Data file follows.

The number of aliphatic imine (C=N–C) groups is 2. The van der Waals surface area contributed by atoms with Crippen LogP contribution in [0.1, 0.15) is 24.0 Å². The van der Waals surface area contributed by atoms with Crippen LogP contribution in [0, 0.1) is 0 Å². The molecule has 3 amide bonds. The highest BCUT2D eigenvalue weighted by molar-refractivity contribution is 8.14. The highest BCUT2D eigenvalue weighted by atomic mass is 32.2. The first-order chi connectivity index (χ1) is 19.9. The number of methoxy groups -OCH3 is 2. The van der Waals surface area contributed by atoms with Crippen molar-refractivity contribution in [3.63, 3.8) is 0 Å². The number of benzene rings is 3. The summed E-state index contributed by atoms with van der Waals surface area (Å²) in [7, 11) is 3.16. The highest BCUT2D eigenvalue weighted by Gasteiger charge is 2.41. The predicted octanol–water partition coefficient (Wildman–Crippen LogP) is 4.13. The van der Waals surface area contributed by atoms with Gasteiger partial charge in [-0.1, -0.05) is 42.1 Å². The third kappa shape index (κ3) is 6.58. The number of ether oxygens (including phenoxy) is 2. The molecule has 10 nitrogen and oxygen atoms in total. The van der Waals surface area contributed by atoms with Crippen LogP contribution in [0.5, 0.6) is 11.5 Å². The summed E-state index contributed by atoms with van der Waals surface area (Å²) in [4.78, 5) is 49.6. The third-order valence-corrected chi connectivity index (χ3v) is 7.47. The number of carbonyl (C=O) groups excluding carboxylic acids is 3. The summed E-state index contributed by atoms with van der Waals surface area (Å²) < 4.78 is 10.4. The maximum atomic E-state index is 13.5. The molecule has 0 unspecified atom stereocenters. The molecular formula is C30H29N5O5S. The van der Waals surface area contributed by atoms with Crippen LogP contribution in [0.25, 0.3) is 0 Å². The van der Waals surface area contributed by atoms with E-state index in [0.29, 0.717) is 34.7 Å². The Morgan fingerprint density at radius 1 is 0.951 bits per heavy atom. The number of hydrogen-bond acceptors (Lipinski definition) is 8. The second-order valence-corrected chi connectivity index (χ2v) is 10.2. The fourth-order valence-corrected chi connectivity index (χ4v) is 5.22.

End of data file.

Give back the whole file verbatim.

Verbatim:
The number of aliphatic imine (C=N–C) groups is 2. The van der Waals surface area contributed by atoms with Crippen LogP contribution in [0.1, 0.15) is 24.0 Å². The van der Waals surface area contributed by atoms with Crippen LogP contribution in [0, 0.1) is 0 Å². The molecule has 3 amide bonds. The highest BCUT2D eigenvalue weighted by molar-refractivity contribution is 8.14. The highest BCUT2D eigenvalue weighted by atomic mass is 32.2. The first-order chi connectivity index (χ1) is 19.9. The number of methoxy groups -OCH3 is 2. The van der Waals surface area contributed by atoms with Crippen molar-refractivity contribution in [3.63, 3.8) is 0 Å². The number of benzene rings is 3. The summed E-state index contributed by atoms with van der Waals surface area (Å²) in [7, 11) is 3.16. The highest BCUT2D eigenvalue weighted by Gasteiger charge is 2.41. The predicted octanol–water partition coefficient (Wildman–Crippen LogP) is 4.13. The van der Waals surface area contributed by atoms with Gasteiger partial charge in [-0.1, -0.05) is 42.1 Å². The third kappa shape index (κ3) is 6.58. The number of ether oxygens (including phenoxy) is 2. The molecule has 10 nitrogen and oxygen atoms in total. The van der Waals surface area contributed by atoms with Crippen LogP contribution in [0.5, 0.6) is 11.5 Å². The summed E-state index contributed by atoms with van der Waals surface area (Å²) in [4.78, 5) is 49.6. The third-order valence-corrected chi connectivity index (χ3v) is 7.47. The number of carbonyl (C=O) groups excluding carboxylic acids is 3. The summed E-state index contributed by atoms with van der Waals surface area (Å²) < 4.78 is 10.4. The maximum atomic E-state index is 13.5. The molecule has 0 unspecified atom stereocenters. The molecular formula is C30H29N5O5S. The van der Waals surface area contributed by atoms with Crippen LogP contribution in [0.25, 0.3) is 0 Å². The van der Waals surface area contributed by atoms with E-state index in [0.29, 0.717) is 34.7 Å². The Morgan fingerprint density at radius 1 is 0.951 bits per heavy atom. The number of hydrogen-bond acceptors (Lipinski definition) is 8. The second-order valence-corrected chi connectivity index (χ2v) is 10.2. The fourth-order valence-corrected chi connectivity index (χ4v) is 5.22.